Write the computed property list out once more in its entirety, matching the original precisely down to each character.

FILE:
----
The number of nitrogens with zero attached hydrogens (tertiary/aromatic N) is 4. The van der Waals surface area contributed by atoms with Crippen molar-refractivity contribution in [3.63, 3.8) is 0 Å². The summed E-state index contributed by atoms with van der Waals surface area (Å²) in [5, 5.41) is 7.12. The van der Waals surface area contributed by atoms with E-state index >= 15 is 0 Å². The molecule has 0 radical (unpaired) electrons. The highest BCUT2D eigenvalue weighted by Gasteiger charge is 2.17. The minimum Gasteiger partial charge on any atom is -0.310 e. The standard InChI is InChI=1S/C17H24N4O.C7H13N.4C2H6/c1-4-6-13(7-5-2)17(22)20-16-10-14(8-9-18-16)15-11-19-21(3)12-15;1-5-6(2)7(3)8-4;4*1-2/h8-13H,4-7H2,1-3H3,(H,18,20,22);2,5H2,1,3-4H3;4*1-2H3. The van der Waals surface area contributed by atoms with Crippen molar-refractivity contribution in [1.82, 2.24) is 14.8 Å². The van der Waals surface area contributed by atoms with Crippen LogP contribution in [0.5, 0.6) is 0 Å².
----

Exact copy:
The number of nitrogens with zero attached hydrogens (tertiary/aromatic N) is 4. The van der Waals surface area contributed by atoms with Crippen molar-refractivity contribution in [3.63, 3.8) is 0 Å². The summed E-state index contributed by atoms with van der Waals surface area (Å²) in [5, 5.41) is 7.12. The van der Waals surface area contributed by atoms with E-state index >= 15 is 0 Å². The molecule has 0 radical (unpaired) electrons. The highest BCUT2D eigenvalue weighted by Gasteiger charge is 2.17. The minimum Gasteiger partial charge on any atom is -0.310 e. The standard InChI is InChI=1S/C17H24N4O.C7H13N.4C2H6/c1-4-6-13(7-5-2)17(22)20-16-10-14(8-9-18-16)15-11-19-21(3)12-15;1-5-6(2)7(3)8-4;4*1-2/h8-13H,4-7H2,1-3H3,(H,18,20,22);2,5H2,1,3-4H3;4*1-2H3. The van der Waals surface area contributed by atoms with Crippen molar-refractivity contribution in [1.82, 2.24) is 14.8 Å². The van der Waals surface area contributed by atoms with Crippen LogP contribution in [0.5, 0.6) is 0 Å².